With the 2021 NBA Draft out of the way, there’s no better time than now to begin looking forward to next year’s college basketball season. In this article, and most that I publish on SportsTalk2319 this offseason, I’ll discuss some of my favorite players I evaluated last season that will be returning to college.
Some have transferred, some will be taking on larger roles, and some are overlooked guys that may become legitimate professional prospects with some improvements to their game.
I will start off this series with four guys that I really enjoyed watching last season.
6’1”, 200 pounds
19.35 PPG, 7.15 REB, 2.88 AST-2.27 TO, 3 STL, 47.7% FG (13.19 ATT), 36.8% 3PT (5.23 ATT), 86% FT (5.31 ATT)
89th percentile in total offense (1.046 points per possession) per Synergy.
Coastal Carolina combo-guard DeVante’ Jones had a chance to go pro. He had a good first day of 5v5 action at the G-League Elite Camp, scoring 15 points (5-of-8 from the field) to go along with five rebounds and two assists. He had a +13 plus/minus in 19 minutes of action.
He only put up four points in 18 minutes in the second game of the camp, but still tallied five rebounds and three assists.
Ultimately, Jones decided to return to school and honor his commitment to The University of Michigan via the transfer portal, where he’ll get to spend a year fine-tuning his skills in the Big Ten under Juwan Howard. He told the Detroit News, “I’m a man of my word so I stuck to that. Coming back with a great group of guys trying to win a national championship, that sounded like a no-brainer to me. I couldn’t pass up that opportunity.”
Jones is likely to impress a lot of folks in 2021-22. Last season, the combo-guard averaged 19.35 PPG and shot 36.8% from beyond-the-arc on 5.23 attempts. He grabbed 7.15 rebounds (not bad for a 6-1 guard) and his three steals per game were the third most of any player in the nation.
His assists per game dipped from 5.7 in 2019-20 to 2.88 last season, but that was likely due to his increased scoring role for the Chanticleers. However, Jones was able to maintain his efficiency despite the increase in shot attempts, and even increased his 3PT percentage from 29% on 3.9 attempts to 37% on 5.3 attempts.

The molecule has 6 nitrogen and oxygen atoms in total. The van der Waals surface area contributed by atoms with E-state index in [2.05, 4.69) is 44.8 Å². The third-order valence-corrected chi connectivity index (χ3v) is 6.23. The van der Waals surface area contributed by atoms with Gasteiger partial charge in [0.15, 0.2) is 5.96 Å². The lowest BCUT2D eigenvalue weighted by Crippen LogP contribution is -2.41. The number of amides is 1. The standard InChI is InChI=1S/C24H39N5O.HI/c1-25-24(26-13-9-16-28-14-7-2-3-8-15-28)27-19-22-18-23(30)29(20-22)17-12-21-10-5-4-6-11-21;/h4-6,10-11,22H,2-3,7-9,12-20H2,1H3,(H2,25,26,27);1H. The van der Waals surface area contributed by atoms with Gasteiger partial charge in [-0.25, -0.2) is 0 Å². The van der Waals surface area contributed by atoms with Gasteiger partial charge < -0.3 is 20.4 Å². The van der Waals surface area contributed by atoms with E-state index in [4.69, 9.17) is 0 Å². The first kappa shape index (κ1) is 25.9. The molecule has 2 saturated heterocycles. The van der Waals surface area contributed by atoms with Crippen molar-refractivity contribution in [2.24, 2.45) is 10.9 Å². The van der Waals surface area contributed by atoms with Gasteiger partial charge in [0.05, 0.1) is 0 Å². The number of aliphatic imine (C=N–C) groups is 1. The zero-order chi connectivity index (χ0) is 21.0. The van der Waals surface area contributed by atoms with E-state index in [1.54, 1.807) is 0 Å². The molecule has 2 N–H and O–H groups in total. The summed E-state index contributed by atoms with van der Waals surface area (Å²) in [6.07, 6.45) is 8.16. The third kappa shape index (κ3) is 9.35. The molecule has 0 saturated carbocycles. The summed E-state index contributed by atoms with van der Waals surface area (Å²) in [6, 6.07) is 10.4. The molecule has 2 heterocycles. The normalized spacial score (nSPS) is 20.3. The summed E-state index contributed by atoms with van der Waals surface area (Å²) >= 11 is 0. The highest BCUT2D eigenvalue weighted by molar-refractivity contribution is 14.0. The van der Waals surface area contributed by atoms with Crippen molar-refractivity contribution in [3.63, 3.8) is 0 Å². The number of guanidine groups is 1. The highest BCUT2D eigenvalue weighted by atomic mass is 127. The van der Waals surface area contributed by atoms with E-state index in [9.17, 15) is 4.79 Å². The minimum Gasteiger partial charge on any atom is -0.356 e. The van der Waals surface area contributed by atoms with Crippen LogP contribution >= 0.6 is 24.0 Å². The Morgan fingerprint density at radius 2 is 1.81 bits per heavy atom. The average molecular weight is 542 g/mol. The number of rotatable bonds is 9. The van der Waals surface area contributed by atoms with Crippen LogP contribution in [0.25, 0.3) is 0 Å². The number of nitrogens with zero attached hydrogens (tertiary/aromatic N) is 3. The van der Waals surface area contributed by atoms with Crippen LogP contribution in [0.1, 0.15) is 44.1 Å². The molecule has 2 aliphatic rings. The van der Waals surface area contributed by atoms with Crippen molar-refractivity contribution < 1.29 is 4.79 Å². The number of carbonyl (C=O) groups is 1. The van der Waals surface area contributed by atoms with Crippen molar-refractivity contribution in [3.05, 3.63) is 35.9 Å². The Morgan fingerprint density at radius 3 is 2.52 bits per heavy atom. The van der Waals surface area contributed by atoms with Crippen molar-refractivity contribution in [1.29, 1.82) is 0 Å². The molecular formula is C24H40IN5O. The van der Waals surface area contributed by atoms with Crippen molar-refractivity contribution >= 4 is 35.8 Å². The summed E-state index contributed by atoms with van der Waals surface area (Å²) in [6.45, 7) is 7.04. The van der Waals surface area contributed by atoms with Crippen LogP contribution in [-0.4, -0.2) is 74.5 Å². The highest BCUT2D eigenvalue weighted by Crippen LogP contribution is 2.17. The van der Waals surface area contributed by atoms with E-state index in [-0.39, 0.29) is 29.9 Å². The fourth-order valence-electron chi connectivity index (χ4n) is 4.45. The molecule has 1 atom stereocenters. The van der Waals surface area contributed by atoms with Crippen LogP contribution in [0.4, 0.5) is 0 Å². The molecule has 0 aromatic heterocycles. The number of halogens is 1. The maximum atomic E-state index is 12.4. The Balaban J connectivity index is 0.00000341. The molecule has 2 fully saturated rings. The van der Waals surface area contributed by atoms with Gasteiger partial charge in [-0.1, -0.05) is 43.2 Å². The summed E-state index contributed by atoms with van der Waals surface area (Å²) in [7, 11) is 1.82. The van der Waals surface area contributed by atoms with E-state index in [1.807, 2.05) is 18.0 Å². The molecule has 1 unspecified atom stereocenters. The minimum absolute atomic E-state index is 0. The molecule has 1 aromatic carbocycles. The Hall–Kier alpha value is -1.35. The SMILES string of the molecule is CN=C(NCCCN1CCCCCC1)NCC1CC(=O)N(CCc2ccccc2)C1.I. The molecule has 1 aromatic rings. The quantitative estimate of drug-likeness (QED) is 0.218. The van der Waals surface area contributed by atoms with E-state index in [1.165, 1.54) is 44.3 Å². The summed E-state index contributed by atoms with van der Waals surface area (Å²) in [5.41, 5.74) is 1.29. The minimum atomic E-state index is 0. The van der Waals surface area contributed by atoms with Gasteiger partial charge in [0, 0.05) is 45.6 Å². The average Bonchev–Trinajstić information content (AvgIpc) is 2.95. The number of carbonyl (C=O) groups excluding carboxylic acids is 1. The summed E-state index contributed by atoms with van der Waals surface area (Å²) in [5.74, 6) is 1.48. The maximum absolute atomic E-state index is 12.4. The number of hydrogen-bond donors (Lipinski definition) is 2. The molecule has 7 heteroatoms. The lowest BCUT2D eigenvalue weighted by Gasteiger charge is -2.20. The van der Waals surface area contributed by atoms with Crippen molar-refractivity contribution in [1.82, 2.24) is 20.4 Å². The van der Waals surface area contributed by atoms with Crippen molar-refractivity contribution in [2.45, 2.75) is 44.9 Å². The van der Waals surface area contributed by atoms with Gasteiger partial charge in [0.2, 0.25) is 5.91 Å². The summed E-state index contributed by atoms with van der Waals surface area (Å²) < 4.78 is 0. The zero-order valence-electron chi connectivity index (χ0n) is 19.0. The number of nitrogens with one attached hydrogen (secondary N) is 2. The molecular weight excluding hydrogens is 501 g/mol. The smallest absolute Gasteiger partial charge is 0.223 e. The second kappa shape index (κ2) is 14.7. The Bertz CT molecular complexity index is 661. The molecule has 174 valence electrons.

Jones is an efficient three-level scorer that can get to the basket and finish with either hand, knock down from outside off the bounce or catch, or hit from the lane with a nice runner. He compliments his scoring prowess with great vision and tough-pass ability. His assist numbers are certainly not indicative of his ability to set up his teammates with open looks.
Defensively, Jones is a quick and smart off-ball defender that understands rotations and plays passing lanes well. As mentioned, he was third in the NCAA in steals per game. His frame may limit the number of positions he can guard, but his quickness, IQ, and rebounding ability more than make up for it.
The tough-as-nails Jones should be a perfect fit in the physical Big Ten. The experience of playing in a great Michigan system and the exposure he’ll get on the national stage should help increase his stock amongst NBA front offices that are already well-aware of him. Don’t be surprised if you hear his name called during next year’s draft.
6’1”, 190 pounds
21 PPG, 4.64 REB, 3.64 AST-3 TO, 1.61 STL, 43.8% FG (15.25 ATT), 38% 3PT (8.11 ATT), 81.8% FT (5.5 ATT)
Flowers, the 15th leading scorer in the nation last season, is headed to Washington State after a successful senior year at South Alabama. His 588 total points were the fourth-most scored in the NCAA in 2020-21.
The 6’1” combo-guard is a tremendous jump shooter. He shot an efficient 38 percent from beyond the arc on 8.11 attempts last year, but he can do a lot of damage from within the perimeter as well. According to Synergy, Flowers hit 46.6% of his jumpers from inside 17 feet and 51.3% between 17 feet and the three-point line (77th and 90th percentile, respectively).
He possesses the ability to stop-and-pop, shooting 42.1% off the dribble (88th percentile according to Synergy), and was above average off the catch, knocking down 38 percent of his catch-and-shoot opportunities.
To compliment his shooting proficiency, Flowers could benefit from an improved ability to finish at the basket. He’s a below-the-rim finisher that tends to shy away from contact, which causes some wild, off-balanced attempts. Also, while he has flashed a quick first-step, Flowers didn’t consistently create for himself with athleticism or handles, instead using a mix of screens and cuts to get himself open.